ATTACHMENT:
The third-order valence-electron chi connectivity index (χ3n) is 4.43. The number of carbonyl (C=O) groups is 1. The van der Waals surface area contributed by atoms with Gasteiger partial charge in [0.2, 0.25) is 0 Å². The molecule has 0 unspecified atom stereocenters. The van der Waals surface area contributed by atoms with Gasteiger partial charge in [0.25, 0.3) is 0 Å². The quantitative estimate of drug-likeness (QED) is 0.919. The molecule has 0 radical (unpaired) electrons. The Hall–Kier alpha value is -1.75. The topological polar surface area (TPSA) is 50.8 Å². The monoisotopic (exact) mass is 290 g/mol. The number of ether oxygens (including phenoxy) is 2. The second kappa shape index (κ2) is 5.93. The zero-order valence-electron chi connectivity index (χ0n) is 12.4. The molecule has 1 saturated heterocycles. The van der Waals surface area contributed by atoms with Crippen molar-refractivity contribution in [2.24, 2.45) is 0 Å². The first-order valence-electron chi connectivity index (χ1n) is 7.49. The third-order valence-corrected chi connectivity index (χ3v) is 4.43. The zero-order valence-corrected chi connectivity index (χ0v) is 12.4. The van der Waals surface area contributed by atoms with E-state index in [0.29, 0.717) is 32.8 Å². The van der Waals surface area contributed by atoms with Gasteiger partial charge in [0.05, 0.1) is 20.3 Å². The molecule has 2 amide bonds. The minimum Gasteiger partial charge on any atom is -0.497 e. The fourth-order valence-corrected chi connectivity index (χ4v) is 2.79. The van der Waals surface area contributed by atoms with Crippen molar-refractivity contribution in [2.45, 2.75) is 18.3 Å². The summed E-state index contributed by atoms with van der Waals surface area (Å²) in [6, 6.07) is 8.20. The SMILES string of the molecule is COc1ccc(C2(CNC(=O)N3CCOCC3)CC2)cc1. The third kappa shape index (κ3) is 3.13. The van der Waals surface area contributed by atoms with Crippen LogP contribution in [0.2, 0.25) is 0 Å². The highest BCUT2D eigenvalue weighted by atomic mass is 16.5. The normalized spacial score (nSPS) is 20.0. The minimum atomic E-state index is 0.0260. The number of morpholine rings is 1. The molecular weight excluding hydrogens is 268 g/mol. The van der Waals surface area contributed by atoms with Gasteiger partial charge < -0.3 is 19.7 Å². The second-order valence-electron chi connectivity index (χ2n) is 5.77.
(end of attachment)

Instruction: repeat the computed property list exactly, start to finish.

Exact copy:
The third-order valence-electron chi connectivity index (χ3n) is 4.43. The number of carbonyl (C=O) groups is 1. The van der Waals surface area contributed by atoms with Gasteiger partial charge in [0.2, 0.25) is 0 Å². The molecule has 0 unspecified atom stereocenters. The van der Waals surface area contributed by atoms with Gasteiger partial charge in [0.25, 0.3) is 0 Å². The quantitative estimate of drug-likeness (QED) is 0.919. The molecule has 0 radical (unpaired) electrons. The Hall–Kier alpha value is -1.75. The topological polar surface area (TPSA) is 50.8 Å². The monoisotopic (exact) mass is 290 g/mol. The number of ether oxygens (including phenoxy) is 2. The second kappa shape index (κ2) is 5.93. The zero-order valence-electron chi connectivity index (χ0n) is 12.4. The molecule has 1 saturated heterocycles. The van der Waals surface area contributed by atoms with Crippen molar-refractivity contribution in [2.24, 2.45) is 0 Å². The first-order valence-electron chi connectivity index (χ1n) is 7.49. The third-order valence-corrected chi connectivity index (χ3v) is 4.43. The zero-order valence-corrected chi connectivity index (χ0v) is 12.4. The van der Waals surface area contributed by atoms with E-state index in [0.29, 0.717) is 32.8 Å². The van der Waals surface area contributed by atoms with Gasteiger partial charge in [0.05, 0.1) is 20.3 Å². The molecule has 2 amide bonds. The minimum Gasteiger partial charge on any atom is -0.497 e. The fourth-order valence-corrected chi connectivity index (χ4v) is 2.79. The van der Waals surface area contributed by atoms with Crippen molar-refractivity contribution in [2.45, 2.75) is 18.3 Å². The summed E-state index contributed by atoms with van der Waals surface area (Å²) in [6, 6.07) is 8.20. The SMILES string of the molecule is COc1ccc(C2(CNC(=O)N3CCOCC3)CC2)cc1. The third kappa shape index (κ3) is 3.13. The van der Waals surface area contributed by atoms with Crippen LogP contribution in [0.2, 0.25) is 0 Å². The highest BCUT2D eigenvalue weighted by atomic mass is 16.5. The normalized spacial score (nSPS) is 20.0. The minimum atomic E-state index is 0.0260. The number of morpholine rings is 1. The molecular weight excluding hydrogens is 268 g/mol. The van der Waals surface area contributed by atoms with Gasteiger partial charge < -0.3 is 19.7 Å². The second-order valence-electron chi connectivity index (χ2n) is 5.77.